On March 2, 2016, Madam Justice Susan Griffin rendered a significant ruling in a case involving an immigrant couple that was mistreated by ICBC. She hired a lawyer and brought a civil suit against ICBC for, among other things, malicious prosecution. ICBC was punished for their conduct and ordered to pay the plaintiff $350,000 in punitive damages. Punitive damages are damages exceeding simple compensation and awarded to punish the defendant.
The judge has ordered ICBC and Gould to pay Arsenovski $30,000 for emotional distress and $350,000 in punitive damages.
Here are a couple links to news articles that have hit this morning:
In a nut shell, malicious prosecution is a common law intentional tort, its elements include (1) intentionally (and maliciously) instituting and pursuing (or causing to be instituted or pursued) a legal action (civil or criminal) that is (2) brought without probable cause and (3) dismissed in favor of the victim of the malicious prosecution.
The judge called the prosecution brought against Danica Arsenovski “malicious,” and found the actions by ICBC and special investigator John Gould “brought fear and shame to a vulnerable person.”
The court says that what happened to Mrs. Arsenovski was "odious".
The couple now into their late 60's moved to B.C. in September 1999 after leaving the war-torn former Yugoslavia.
In January 2000, the couple left an English language class in Burnaby when they were involved in an accident at the intersection of Nelson and Imperial. The couple was in a crosswalk when Arsenovski’s husband was struck by a motor vehicle. Arsenovski herself also fell as a result and was injured. A week later, the couple was encouraged by a friend to report the accident to ICBC. Their friend acted as a translator, as the couple spoke very little English.
The judge summarized that “Mrs. Arsenovski’s only understanding of the purpose of going to ICBC was that maybe it might pay the medical bills, including the ambulance bill. She was not told that they could make a claim for damages and that this was the reason for meeting with ICBC...” .
“She said there was not a similar system for making a report about an accident in the former Yugoslavia. ... She did not understand anything about the process at ICBC or think the statement was important in every detail.”
In response, the ICBC adjuster forwarded a report to Crown Counsel, written by Gould, recommending a total of three fraud charges against the couple. Gould was an in-house special investigator at ICBC. In the report, Gould alleged that Arsenovski made claims she was hit by the car. The Crown accepted one of the recommendations and charged Arsenovski with making a false statement contrary to the Insurance (Motor Vehicle) Act.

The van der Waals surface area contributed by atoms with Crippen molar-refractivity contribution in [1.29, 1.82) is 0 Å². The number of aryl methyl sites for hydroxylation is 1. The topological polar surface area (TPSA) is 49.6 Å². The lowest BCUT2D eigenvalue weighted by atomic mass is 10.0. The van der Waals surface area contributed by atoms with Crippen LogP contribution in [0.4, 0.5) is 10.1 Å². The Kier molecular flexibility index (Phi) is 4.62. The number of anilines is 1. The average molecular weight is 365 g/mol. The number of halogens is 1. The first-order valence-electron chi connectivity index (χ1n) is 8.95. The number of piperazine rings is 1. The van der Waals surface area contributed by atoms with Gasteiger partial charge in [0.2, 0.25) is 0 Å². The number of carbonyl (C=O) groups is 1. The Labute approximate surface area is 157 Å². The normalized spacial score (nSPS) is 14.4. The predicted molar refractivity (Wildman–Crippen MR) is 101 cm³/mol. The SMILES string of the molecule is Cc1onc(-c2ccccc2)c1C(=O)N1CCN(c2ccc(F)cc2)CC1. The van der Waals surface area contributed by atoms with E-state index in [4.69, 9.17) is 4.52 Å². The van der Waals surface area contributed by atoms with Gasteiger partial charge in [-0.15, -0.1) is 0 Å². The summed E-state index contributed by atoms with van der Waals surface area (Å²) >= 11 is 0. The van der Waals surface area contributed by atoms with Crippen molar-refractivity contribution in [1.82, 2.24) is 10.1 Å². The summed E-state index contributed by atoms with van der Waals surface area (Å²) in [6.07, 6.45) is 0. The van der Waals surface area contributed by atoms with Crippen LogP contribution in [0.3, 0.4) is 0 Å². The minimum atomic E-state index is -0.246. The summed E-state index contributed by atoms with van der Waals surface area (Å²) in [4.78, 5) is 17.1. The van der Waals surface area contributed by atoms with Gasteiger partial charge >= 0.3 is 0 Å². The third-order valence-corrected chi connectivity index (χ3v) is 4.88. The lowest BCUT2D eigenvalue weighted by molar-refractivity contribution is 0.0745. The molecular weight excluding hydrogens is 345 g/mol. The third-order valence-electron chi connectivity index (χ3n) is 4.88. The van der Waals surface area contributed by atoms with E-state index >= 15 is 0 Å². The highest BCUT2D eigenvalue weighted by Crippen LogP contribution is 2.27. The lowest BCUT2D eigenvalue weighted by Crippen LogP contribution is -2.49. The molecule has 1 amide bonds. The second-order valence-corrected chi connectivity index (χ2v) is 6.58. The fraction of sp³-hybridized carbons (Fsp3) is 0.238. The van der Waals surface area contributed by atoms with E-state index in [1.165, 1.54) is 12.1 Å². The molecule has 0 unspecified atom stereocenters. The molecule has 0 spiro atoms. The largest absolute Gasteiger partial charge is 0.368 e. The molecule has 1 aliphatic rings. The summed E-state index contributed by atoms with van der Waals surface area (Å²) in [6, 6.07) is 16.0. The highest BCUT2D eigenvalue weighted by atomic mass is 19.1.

Mrs. Arsenovski had to hire a criminal defence lawyer to defend herself from those allegations. The court summarized that she went on to have those charges stayed and was successful in defending herself against the criminal charges. The judge has ordered ICBC and Gould to pay Arsenovski the $7,225.34 for legal fees she paid to defend herself in the criminal action.
During testimony in the civil case, Arsenovski said she was so shamed by the false charge that she did not tell her friends, relatives or adult children what had happened. The charge was stayed on the first day of the criminal trial when a lawyer cited weaknesses in the evidence.
In the decision, Justice Griffin found that “Mr. Gould’s handling of the file reveals that rather than operate from a presumption of innocence, Mr. Gould operated from a presumption of guilt in respect of Mrs. Arsenovski".
“Here, the alleged making of a false statement to ICBC was an invention by Mr. Gould. The false statement Mrs. Arsenovski was alleged to have made regarding how she fell was never made by her to ICBC. There was no such statement and so it could not have been false...”
The court notes that Gould’s report was written in such a way to dissuade the Arsenovskis from filing a civil claim for compensation for injuries: “Mr. Gould focused on the Arsenovskis’ potential civil claims, which they had not yet filed. He focused on the Arsenovskis being ‘recent immigrants’ who had just applied for ‘refugee status’ and the fact that they were on ‘social assistance.’ ”
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